W. Kamau Bell: You really have to learn how to be a TV host, there is a skill set you have to develop and work on. There were some things I was good at but others not so much, it really is like a decathlon. When you talk about the beginnings of other talk show hosts, Conan O'Brien and David Letterman would never want to have "the greatest hits" of their first season on the air, they probably have those buried somewhere. If we are lucky enough to have "Totally Biased" on the air for several seasons we will look back on what we've done this season as our "awkward beginnings." I'm really proud of what we've done but sometimes when people on Twitter tell me I'm doing something wrong, occasionally they're correct and I say, "I'm working on it!"

I've noticed that you are leveraging the staff to come on camera and do more bits. Is this to create more segments on the show and to help share the burden of carrying the show solo?

W. Kamau Bell: In my life I've always hung out with a lot of funny people and shared the stage as often as I could with them so it's very natural for me to do that. When the show began we were all aware that I was not "famous" so perhaps we erred on the side of having too much of me at the beginning but now I love that we are set up for me to throw over to "somebody who is not me" [laughs], we are much more of an ensemble show than when we began.

It's been great to see your segments out on the street, in public, talking to real people. What is your preproduction process for those?

W. Kamau Bell: We do a good amount of preproduction on those because sometimes the topic is very politically charged like New York's "Stop And Frisk" policy, and even "Who Would You Gay Marry?" We do ask ourselves to come up with responses that people might make when we ask the questions so that we don't feel like we'll be caught flat-footed but inevitably once we go out on the street it always goes in a direction we never expected and that ends up being more fun. Like in "Who Would You Gay Marry?" I ended up talking to two drag queens who were in their secret identities as regular-looking people and we went in a whole new direction of drag queen slang, which became a fun thing that we never could have predicted. We could have done an entire segment on those 2 dudes.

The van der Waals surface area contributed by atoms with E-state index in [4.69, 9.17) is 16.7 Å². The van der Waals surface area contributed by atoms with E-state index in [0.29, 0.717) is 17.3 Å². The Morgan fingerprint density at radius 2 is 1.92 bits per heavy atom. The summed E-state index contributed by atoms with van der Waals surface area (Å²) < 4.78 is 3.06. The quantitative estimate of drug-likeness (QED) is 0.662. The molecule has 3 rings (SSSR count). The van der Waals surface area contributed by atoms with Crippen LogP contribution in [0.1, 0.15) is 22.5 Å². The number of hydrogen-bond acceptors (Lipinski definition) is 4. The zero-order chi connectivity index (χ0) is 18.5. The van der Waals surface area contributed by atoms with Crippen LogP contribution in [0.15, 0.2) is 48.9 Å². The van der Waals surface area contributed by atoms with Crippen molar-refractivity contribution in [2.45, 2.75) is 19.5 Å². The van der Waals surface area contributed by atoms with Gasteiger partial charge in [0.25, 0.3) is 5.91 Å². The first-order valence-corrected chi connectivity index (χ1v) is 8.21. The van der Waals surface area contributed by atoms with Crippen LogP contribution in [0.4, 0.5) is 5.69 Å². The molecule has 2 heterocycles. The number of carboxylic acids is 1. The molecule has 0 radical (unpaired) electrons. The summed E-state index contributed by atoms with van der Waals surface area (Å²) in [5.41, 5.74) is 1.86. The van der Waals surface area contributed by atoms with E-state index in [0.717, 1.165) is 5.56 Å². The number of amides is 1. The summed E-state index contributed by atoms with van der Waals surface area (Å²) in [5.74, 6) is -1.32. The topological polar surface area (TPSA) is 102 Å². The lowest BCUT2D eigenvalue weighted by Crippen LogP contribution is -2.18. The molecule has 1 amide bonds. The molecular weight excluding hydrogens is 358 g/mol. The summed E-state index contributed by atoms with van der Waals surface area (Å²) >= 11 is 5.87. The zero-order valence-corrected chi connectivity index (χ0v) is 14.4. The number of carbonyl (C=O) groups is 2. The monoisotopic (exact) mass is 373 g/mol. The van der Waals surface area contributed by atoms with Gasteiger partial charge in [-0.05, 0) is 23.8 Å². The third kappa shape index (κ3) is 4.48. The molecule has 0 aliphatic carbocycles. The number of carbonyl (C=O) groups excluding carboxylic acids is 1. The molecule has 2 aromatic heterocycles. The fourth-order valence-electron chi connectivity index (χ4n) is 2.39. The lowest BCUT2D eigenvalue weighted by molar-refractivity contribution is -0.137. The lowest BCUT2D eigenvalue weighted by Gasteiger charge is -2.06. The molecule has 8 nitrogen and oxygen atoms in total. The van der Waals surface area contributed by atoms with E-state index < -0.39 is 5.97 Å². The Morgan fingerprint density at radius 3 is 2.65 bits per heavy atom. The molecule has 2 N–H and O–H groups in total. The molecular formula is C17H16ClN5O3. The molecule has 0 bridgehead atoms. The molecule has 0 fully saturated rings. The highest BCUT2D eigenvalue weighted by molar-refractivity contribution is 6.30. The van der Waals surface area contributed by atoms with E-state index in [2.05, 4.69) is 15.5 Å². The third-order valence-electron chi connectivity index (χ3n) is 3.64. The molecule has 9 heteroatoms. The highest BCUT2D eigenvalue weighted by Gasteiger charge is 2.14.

How has your relationship been with FX? How directly do you deal with network president John Landgraf?

W. Kamau Bell: I feel like I have a really good relationship with John. I feel like he is like the general manager of a team, he's around when he needs to be but is hands-off when we're functioning well. I've dealt with him directly on numerous occasions and he's told me that, "We want you to make a good show and it's up to you to decide what a good show is. If you are struggling you can talk to us, if we think we have ideas to help you figure things out, we'll talk to you." They're giving us the chance to make the show we want and then they give us feedback on that. I've never worked with the president of a network before but I can't imagine anybody better than John at it. It feels like he is a collaborator, not a boss, he respects us and I respect him. I initially never thought of FX as a destination for the show but when I walked into their offices and looked at the posters they had up, I realized that none of their shows were alike and that if we did the show there, we would have something unique.

What are some ideas you are exploring for upcoming episodes of "Totally Biased?"

W. Kamau Bell: We want to involve more comedians in the show, even ones outside of our immediate writing staff. We've had Hannibal Buress and Ted Alexandro, we want to do more of that, creating a playground for more comedians to come in and talk from their perspective. The goal is to make the show a kind of sand box for the type of comedy we want to present.

When is the last time you performed stand-up in Los Angeles?

W. Kamau Bell: I think it's been about a year, well, actually just before "Totally Biased" started I did some stand-up at the Improv Lab which was a lot of fun. Usually when I've gone to LA I've been on shows that I produced so usually I get my audience to come out to those shows. But this will be my first time performing [as a booked headliner] in LA for me, so I'm very curious in seeing who comes out [laughs]! Largo is a legendary venue, and I've never performed there, "You mean the first time I'm performing there is on my own show?" which seems disrespectful [laughs]! I'm really looking forward to it, it's weird to open my first big comedy tour in LA, it seems like I should build up to that but I've been non-traditional all the way so I might as well continue!

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For more information on W. Kamau Bell, check out his website, follow him on Twitter, and see FX's "Totally Biased With W. Kamau Bell" website. W. Kamau Bell performs at The Largo on Friday, December 7.